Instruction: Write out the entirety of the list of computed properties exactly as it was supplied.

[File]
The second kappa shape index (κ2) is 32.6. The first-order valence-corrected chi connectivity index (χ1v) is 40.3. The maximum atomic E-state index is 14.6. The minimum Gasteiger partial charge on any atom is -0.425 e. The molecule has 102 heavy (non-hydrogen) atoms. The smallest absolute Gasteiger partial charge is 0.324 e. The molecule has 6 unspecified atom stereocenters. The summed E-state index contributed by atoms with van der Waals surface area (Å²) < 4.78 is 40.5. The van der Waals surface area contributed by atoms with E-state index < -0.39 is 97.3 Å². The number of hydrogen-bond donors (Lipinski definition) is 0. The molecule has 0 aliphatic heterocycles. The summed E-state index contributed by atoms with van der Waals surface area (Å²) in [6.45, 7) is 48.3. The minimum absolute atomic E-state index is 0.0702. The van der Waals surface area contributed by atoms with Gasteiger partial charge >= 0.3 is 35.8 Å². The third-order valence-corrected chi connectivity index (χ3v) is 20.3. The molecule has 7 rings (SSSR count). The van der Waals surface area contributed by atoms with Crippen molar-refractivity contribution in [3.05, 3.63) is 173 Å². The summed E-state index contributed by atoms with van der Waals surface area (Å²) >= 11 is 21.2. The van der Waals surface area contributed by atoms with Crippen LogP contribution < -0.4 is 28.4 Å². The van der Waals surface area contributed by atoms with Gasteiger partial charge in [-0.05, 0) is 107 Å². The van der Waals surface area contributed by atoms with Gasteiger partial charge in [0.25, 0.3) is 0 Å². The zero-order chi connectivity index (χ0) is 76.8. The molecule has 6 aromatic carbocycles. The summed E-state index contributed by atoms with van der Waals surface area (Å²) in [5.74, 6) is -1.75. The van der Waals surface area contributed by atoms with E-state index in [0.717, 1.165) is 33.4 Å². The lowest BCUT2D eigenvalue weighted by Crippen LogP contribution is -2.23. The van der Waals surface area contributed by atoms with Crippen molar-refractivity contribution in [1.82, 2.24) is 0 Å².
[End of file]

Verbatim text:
The second kappa shape index (κ2) is 32.6. The first-order valence-corrected chi connectivity index (χ1v) is 40.3. The maximum atomic E-state index is 14.6. The minimum Gasteiger partial charge on any atom is -0.425 e. The molecule has 102 heavy (non-hydrogen) atoms. The smallest absolute Gasteiger partial charge is 0.324 e. The molecule has 6 unspecified atom stereocenters. The summed E-state index contributed by atoms with van der Waals surface area (Å²) < 4.78 is 40.5. The van der Waals surface area contributed by atoms with E-state index < -0.39 is 97.3 Å². The number of hydrogen-bond donors (Lipinski definition) is 0. The molecule has 0 aliphatic heterocycles. The summed E-state index contributed by atoms with van der Waals surface area (Å²) in [6.45, 7) is 48.3. The minimum absolute atomic E-state index is 0.0702. The van der Waals surface area contributed by atoms with Gasteiger partial charge >= 0.3 is 35.8 Å². The third-order valence-corrected chi connectivity index (χ3v) is 20.3. The molecule has 7 rings (SSSR count). The van der Waals surface area contributed by atoms with Crippen molar-refractivity contribution in [3.05, 3.63) is 173 Å². The summed E-state index contributed by atoms with van der Waals surface area (Å²) >= 11 is 21.2. The van der Waals surface area contributed by atoms with Crippen LogP contribution < -0.4 is 28.4 Å². The van der Waals surface area contributed by atoms with Gasteiger partial charge in [-0.05, 0) is 107 Å². The van der Waals surface area contributed by atoms with Gasteiger partial charge in [0.25, 0.3) is 0 Å². The zero-order chi connectivity index (χ0) is 76.8. The molecule has 6 aromatic carbocycles. The summed E-state index contributed by atoms with van der Waals surface area (Å²) in [5.74, 6) is -1.75. The van der Waals surface area contributed by atoms with E-state index in [0.717, 1.165) is 33.4 Å². The lowest BCUT2D eigenvalue weighted by Crippen LogP contribution is -2.23. The van der Waals surface area contributed by atoms with Crippen molar-refractivity contribution in [1.82, 2.24) is 0 Å².